IMAGE OF THE WEEK
Supporting Women in Geography hosted two interactive spaces at Haunted-U. In the first one, pictured above, leaves, tree cookies, and a foliage map were used to teach kids about leaf phenology and dendrochronology. Pictured left to right: Michelle Ritchie, Stacey Olson, and Ruchi Patel. See a fun video about the event on our department homepage. Photo: Arif Masrur.
Megan Baumann received a Fulbright-Hays Doctoral Dissertation Research Award (DDRA) to support her research in Tolima, Colombia. It’s effective from now until August 2019.
Alumna Trieste Lockwood (’08) is profiled in Style Weekly.
Chabad at Penn State is hosting two events featuring the Honorable Rachel Frier, our nation’s first Chassidic female judge. Events include a lunch program from 1:00-2:20 p.m. in Memorial Lounge of the Pasquerilla Spiritual Center, as well as a speech and Shabbat dinner at 7:30 p.m. in Chabad House, 443 East Waring Ave., State College.
A Climate Change Workshop is scheduled for Friday, Nov., 9 from noon to 3:00 p.m. in 529 Waller Building. Register here.
SWIG is hosting a Girl Scout Workshop on Sunday, Nov. 11, from 11:00 a.m.-3:30 p.m. in Whitmore Laboratory. The activity focuses on learning about geography and land cover change using Landsat imagery.
Improving Communication through Improv Theater Workshop, offered by the Office of Postdoctoral Affairs & Happy Valley Improv, Monday, Nov. 12, 1:00-2:30 p.m., in 233AB HUB. A 90-minute improv theater workshop in an energetic and supportive environment, this event will prompt participants to practice collaboration, problem solving, and responding to the unexpected. Register here.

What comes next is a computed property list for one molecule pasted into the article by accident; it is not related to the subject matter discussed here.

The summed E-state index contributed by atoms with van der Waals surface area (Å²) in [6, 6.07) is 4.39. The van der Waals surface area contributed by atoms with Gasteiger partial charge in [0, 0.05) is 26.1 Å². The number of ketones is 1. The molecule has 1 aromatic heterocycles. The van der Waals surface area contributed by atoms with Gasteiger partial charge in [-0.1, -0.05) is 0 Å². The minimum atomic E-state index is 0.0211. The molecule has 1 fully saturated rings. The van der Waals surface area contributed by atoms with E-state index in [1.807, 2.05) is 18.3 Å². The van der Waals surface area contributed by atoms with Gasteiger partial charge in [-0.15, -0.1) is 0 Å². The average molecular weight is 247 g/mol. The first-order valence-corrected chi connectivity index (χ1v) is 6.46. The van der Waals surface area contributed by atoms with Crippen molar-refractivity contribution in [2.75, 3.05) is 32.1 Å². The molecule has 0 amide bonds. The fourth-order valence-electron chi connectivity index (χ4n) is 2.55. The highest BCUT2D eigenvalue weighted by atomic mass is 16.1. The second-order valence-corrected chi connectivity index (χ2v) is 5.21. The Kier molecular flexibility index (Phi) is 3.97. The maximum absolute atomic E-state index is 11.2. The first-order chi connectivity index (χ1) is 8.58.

Maarten V. de Hoop
Advances in computational seismology
We present new developments in large-scale computing focused on seismology, viewing Earth as an unstructured tetrahedral mesh, across an extreme range of scales. We discuss, while highlighting emerging techniques, the simulation of (i) seismic normal modes on planetary scale, (ii) high-frequency time-harmonic waves in the crust, in particular, sedimentary basins, (iii) earthquakes, and (iv) broad-band wave propagation and scattering in poro-elastic media with connections to rock physics.
- Friday, Nov. 2
- 3:30 p.m. Coffee and refreshments, 319 Walker Building
- 4:00 Lecture, 112 Walker Building
- Coffee Hour To Go Webcast
- Next Coffee Hour is Nov. 9 with Lindsay Naylor
Ann Taylor always wanted the experiences of being Penn State University Faculty Senate chair but knew her job duties as assistant dean for distance learning and director of the John A. Dutton e-Education Institute wouldn’t allow for the time commitment.
So the guru of nontraditional learning found a way to make it work.
Many of Patrick Stephens’ early interests — traveling, hiking, mountain biking — necessitated the use of maps.
Not surprisingly, then, maps themselves became one of those interests, and served as a constant reminder of how much of the world he has left to explore.
“I always liked traveling,” the Penn State Geography and Schreyer Honors College alumnus said. “I never wanted to be tied down to one place. I told myself that if I could make maps, you can make them anywhere in the world. That was always kind of the goal.”
Can shareholder advocacy shape energy governance? The case of the US antifracking movement
Kate J. Neville, Jackie Cook, Jennifer Baka, Karen Bakker & Erika S. Weinthal
Review of International Political Economy